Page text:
Nation building


WITH SOME 15,000 American soldiers now occupying Haiti, the question of whether we ought to have intervened is moot. The question now is how to carry out the intervention in a manner that will accomplish the objectives but limit costs. The problem for the Clinton administration is that efforts to keep modest the human and financial costs endanger the success of the operation, which will, in any event, take years.

The purpose of the occupation is not annexation or exploitation, but stabilization. The goal is to make Haiti a viable country. The reasons are in part humanitarian: to see Haiti become a society where human rights are not violated wholesale and where democracy and pluralism reign. In part they are self-interest: Many Americans prefer not to have Haitians come in large numbers to our shores.

Occupation is necessary as a means to an end. It is meant to establish order so that political and economic rebuilding can take place. To succeed, the occupying army must monopolize )) force until local units can be created and trained to assume this responsibility with professionalism.

Nation-building is what the United States did on a large scale in Germany and Japan after World War II and on a much smaller scale in Grenada and Panama more recently. Nation-building also is not what the United States chose to do in Iraq after liberating Kuwait. The concerns at the time were that such an effort would take years, hundreds of thousands of troops, billions of dollars -- and would provoke fierce nationalist resentment in Iraq and throughout the Arab and Islamic worlds. There was little confidence that democracy would take hold in a country that had known little but despotism. It was calculated that more Americans would lose their lives patrolling the streets of Baghdad than in the entire gulf war up to that point.

Some of these concerns were borne out in Somalia. Nation-building was tried there after an initial humanitarian effort was expanded into something more ambitious. But nation-building was quickly abandoned when it proved too costly in American lives. Indeed, nation-building is so unpopular a term that it is rarely used by the administration.

But this is what we are doing all the same. The question is obvious: Are we right to try something so ambitious in Haiti? We have little choice if our goal is to avoid future refugee pressures and to transform that country's society and economy. We have crossed the Rubicon with our "invasion" and the pact negotiated by former President Carter.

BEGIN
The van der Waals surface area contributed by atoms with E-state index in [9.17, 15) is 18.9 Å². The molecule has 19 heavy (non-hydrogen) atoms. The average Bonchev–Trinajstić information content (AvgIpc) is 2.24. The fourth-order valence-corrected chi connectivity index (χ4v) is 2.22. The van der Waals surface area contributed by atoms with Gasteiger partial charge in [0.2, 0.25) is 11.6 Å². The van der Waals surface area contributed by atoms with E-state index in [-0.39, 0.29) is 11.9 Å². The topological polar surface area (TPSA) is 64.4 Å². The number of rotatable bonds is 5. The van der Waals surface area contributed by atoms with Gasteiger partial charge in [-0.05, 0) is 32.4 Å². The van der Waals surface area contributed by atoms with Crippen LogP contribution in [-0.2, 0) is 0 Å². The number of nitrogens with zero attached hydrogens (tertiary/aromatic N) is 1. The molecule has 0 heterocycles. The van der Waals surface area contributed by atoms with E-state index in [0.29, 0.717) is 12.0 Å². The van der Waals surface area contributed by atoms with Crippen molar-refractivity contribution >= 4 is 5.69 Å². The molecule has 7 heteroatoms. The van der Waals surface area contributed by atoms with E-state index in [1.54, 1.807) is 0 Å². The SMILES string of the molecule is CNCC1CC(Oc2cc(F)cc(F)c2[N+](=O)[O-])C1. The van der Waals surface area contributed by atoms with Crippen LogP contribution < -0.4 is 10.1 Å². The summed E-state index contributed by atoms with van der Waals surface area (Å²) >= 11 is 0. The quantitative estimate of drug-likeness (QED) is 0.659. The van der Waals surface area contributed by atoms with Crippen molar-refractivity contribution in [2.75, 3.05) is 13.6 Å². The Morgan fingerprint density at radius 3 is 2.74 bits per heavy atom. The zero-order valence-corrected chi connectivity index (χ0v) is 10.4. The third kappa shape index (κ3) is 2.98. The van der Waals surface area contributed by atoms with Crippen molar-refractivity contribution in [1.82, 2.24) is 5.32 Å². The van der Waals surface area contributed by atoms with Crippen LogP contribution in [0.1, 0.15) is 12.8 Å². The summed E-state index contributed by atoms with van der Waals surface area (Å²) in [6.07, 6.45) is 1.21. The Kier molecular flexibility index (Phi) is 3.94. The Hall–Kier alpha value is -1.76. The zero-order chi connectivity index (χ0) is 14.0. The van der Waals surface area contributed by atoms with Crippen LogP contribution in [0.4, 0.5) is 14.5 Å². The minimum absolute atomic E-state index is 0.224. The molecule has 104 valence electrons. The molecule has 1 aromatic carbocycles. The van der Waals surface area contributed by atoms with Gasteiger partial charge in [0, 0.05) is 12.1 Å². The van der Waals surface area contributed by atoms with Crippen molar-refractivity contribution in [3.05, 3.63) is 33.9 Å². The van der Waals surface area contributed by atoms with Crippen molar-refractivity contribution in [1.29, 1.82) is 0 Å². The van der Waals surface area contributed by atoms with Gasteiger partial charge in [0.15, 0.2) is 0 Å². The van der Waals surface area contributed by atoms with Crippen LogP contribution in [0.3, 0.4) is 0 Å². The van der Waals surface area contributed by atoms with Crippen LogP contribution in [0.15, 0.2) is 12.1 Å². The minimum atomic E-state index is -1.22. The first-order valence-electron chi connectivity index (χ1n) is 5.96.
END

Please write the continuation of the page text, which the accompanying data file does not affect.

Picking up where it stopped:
The critical question thus becomes how we should shape the occupation. Alas, there will be no quick or easy results. Despite congressional desire for a quick exit, nation-building will take time (measured in years, not months) and great effort -- and even then might not work, given Haiti's traditions and divisions. It also will require dismantling the existing police and military institutions, vetting them to oust those opposed to the legal government or with a record of human rights abuses, retraining those allowed to remain and bringing in new people.

Until this process is complete, a form of martial law is essential. Haitians with guns should not be allowed on the streets. Maintaining law and order needs to become the job of U.S. forces and as many other countries as can be persuaded to participate. Otherwise, there will be many more incidents such as happened last Saturday night, although with the chance that the next time we will not be so fortunate in protecting American lives.

The Clinton administration understandably wants to avoid such exposure and involvement in Haiti, given the bad memories of Somalia and the relative weakness of support for the Haitian intervention. But there is no way to do so. Indeed, if we try to do a limited occupation, if we continue to work with rather than against the very people and institutions that helped bring Haiti to its current miserable state, we increase the chances that the security situation will deteriorate, possibly while U.S. forces are still there in some number.

The bottom line is that there is no such thing as doing just a little bit of occupation. Occupation lite will not work; there is no getting around the reality that nation-building is an imperial undertaking. The invasion took place without a shot in part because the United States marshaled overwhelming force and the Haitian leadership backed down. The best way to ensure that the occupation takes place with a minimum of shooting is to act in no less dominant a fashion. It can be carried out successfully by one democracy to restore another, but only if done decisively.

Richard N. Haass is the author of the forthcoming "Intervention: The Use of American Military Force in the Post-Cold War World." He wrote this for Newsday.

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